Benefits of Hydroseeding vs. Direct Seeding Your Lawn

We chose hydroseeding because: 

  1. Even distribution of seed
  2. More reliable germination rates
  3. Prevents soil and seed from washing away before germination/lawn establishment
  4. Cost effective – bulk grass seed is expensive at retail pricing and may require multiple applications to get the same germination that hydroseeding achieves in one shot.

A quick call to Instagreen Hydroseeding & Construction and we were scheduled for installation the next time they were in our area. 

Our lawn being hydroseeded

But wait! Before hydroseeding happened, we quickly had to choose a garden layout so we didn’t get stuck digging out grass. Man, I hate digging out grass to create gardens!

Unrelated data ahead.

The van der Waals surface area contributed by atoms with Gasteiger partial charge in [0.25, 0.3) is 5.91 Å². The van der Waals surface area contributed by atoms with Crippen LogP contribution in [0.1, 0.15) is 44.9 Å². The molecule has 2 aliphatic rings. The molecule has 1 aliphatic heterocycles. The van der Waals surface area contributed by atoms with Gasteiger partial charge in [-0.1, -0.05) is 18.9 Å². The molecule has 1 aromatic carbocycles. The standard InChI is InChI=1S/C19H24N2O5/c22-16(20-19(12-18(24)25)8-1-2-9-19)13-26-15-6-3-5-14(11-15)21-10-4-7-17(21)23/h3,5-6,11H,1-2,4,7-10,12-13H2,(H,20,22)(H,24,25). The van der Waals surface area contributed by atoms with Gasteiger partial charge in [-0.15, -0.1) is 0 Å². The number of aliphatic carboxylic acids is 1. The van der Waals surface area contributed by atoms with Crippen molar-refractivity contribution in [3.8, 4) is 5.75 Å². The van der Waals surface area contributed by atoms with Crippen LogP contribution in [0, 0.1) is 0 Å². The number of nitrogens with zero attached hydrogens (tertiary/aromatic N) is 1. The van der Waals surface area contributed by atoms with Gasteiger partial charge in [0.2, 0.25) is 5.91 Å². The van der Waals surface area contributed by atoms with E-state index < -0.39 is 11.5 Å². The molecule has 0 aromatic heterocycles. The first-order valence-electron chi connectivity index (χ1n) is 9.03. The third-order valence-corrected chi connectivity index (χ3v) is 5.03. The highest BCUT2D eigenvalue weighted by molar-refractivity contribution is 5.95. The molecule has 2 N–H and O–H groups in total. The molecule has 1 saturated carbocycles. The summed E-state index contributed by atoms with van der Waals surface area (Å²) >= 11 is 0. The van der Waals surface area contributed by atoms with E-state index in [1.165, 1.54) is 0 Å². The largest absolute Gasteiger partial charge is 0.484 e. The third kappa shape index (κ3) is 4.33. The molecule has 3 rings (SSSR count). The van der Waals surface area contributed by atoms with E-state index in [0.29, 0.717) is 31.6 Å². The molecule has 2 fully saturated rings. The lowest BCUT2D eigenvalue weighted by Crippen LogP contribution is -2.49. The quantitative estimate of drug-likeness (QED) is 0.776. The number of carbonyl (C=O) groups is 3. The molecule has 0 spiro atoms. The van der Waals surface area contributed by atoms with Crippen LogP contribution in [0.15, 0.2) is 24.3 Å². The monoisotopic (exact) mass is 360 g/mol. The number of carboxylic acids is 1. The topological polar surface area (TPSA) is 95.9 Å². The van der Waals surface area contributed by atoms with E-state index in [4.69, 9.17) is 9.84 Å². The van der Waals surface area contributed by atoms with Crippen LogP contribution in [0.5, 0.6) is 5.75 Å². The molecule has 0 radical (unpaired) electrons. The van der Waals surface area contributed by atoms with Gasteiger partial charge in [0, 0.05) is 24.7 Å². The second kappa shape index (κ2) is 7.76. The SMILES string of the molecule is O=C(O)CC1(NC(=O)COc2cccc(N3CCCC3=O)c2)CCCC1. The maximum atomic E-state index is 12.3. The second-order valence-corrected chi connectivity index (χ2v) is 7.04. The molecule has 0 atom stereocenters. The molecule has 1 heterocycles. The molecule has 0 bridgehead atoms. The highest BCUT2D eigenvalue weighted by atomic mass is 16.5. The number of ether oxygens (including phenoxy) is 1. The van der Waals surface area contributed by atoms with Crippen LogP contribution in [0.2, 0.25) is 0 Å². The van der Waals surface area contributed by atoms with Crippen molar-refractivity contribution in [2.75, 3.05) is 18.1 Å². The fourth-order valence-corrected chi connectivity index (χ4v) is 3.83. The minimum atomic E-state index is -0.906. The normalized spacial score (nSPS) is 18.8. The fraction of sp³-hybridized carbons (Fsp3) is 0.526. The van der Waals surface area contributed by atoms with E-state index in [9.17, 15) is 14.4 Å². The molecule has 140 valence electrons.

All that being said, I could do with less lawn area than the 7000 sq’ we initially had laid out – but one thing at a time. At the very least, I’m hoping to replace any non-native grass varieties with native grasses if there are any varieties that could be environmentally problematic. We’d do that by over-seeding and out-competing the non-natives as time goes on. Alright back to the garden plans and plants! 

Steps for Creating Our First Native Garden

1. Plant Selection

My Favorite Books for Inspiration

With my “big list” compiled by reading A Garden For The Rusty-Patched Bumblebee by Lorraine Johnson, and A Garden For Life by Diana Beresford-Kroeger, I had a very good starting plan for our front garden. I then referred to my local vascular plant list to make sure I was selecting native plants that truly belonged here – or at least close. Mine is compiled and published by the Owen Sound Field Naturalists and it covers Grey and Bruce Counties. You can check with your local Field Naturalists organization or refer to several online resources like Plant Native to find your local native plants.